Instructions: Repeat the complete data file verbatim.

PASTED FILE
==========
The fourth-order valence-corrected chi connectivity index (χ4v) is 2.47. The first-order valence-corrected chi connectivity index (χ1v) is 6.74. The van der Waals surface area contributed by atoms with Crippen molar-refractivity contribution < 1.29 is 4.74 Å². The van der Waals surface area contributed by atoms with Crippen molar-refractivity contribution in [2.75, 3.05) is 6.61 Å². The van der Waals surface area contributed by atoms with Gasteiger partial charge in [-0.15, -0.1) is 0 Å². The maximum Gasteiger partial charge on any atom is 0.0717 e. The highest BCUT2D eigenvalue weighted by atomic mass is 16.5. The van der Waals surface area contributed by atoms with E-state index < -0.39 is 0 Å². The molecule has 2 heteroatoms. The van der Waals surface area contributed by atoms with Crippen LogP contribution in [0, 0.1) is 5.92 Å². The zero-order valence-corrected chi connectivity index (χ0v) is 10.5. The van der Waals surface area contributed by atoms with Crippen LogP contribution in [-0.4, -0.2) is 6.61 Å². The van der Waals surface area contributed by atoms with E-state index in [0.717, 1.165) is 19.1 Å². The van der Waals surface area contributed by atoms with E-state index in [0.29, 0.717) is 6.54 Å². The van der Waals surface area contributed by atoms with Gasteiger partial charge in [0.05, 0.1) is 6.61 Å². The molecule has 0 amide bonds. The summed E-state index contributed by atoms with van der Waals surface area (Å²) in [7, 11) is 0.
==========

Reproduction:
The fourth-order valence-corrected chi connectivity index (χ4v) is 2.47. The first-order valence-corrected chi connectivity index (χ1v) is 6.74. The van der Waals surface area contributed by atoms with Crippen molar-refractivity contribution < 1.29 is 4.74 Å². The van der Waals surface area contributed by atoms with Crippen molar-refractivity contribution in [2.75, 3.05) is 6.61 Å². The van der Waals surface area contributed by atoms with Gasteiger partial charge in [-0.15, -0.1) is 0 Å². The maximum Gasteiger partial charge on any atom is 0.0717 e. The highest BCUT2D eigenvalue weighted by atomic mass is 16.5. The van der Waals surface area contributed by atoms with E-state index < -0.39 is 0 Å². The molecule has 2 heteroatoms. The van der Waals surface area contributed by atoms with Crippen LogP contribution in [0, 0.1) is 5.92 Å². The zero-order valence-corrected chi connectivity index (χ0v) is 10.5. The van der Waals surface area contributed by atoms with Crippen LogP contribution in [-0.4, -0.2) is 6.61 Å². The van der Waals surface area contributed by atoms with E-state index in [0.717, 1.165) is 19.1 Å². The van der Waals surface area contributed by atoms with E-state index in [0.29, 0.717) is 6.54 Å². The van der Waals surface area contributed by atoms with Gasteiger partial charge in [0.05, 0.1) is 6.61 Å². The molecule has 0 amide bonds. The summed E-state index contributed by atoms with van der Waals surface area (Å²) in [7, 11) is 0.